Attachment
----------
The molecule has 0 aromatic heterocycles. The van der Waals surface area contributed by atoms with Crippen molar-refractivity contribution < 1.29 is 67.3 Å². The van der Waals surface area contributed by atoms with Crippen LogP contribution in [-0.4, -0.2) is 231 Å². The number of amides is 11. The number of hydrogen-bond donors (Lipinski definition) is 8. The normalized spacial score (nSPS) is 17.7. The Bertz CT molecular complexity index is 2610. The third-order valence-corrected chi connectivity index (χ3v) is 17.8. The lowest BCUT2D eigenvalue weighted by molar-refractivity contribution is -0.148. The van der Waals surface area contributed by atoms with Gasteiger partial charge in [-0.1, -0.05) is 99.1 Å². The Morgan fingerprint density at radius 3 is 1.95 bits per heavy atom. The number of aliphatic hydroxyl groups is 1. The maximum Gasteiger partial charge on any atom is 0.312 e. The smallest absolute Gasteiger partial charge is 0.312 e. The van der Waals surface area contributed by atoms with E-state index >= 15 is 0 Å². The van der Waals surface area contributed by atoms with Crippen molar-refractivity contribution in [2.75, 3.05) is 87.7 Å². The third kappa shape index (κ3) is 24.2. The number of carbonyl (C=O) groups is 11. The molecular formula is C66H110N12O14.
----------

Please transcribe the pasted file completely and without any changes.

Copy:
The molecule has 0 aromatic heterocycles. The van der Waals surface area contributed by atoms with Crippen molar-refractivity contribution < 1.29 is 67.3 Å². The van der Waals surface area contributed by atoms with Crippen LogP contribution in [-0.4, -0.2) is 231 Å². The number of amides is 11. The number of hydrogen-bond donors (Lipinski definition) is 8. The normalized spacial score (nSPS) is 17.7. The Bertz CT molecular complexity index is 2610. The third-order valence-corrected chi connectivity index (χ3v) is 17.8. The lowest BCUT2D eigenvalue weighted by molar-refractivity contribution is -0.148. The van der Waals surface area contributed by atoms with Gasteiger partial charge in [-0.1, -0.05) is 99.1 Å². The Morgan fingerprint density at radius 3 is 1.95 bits per heavy atom. The number of aliphatic hydroxyl groups is 1. The maximum Gasteiger partial charge on any atom is 0.312 e. The smallest absolute Gasteiger partial charge is 0.312 e. The van der Waals surface area contributed by atoms with E-state index >= 15 is 0 Å². The van der Waals surface area contributed by atoms with Crippen molar-refractivity contribution in [2.75, 3.05) is 87.7 Å². The third kappa shape index (κ3) is 24.2. The number of carbonyl (C=O) groups is 11. The molecular formula is C66H110N12O14.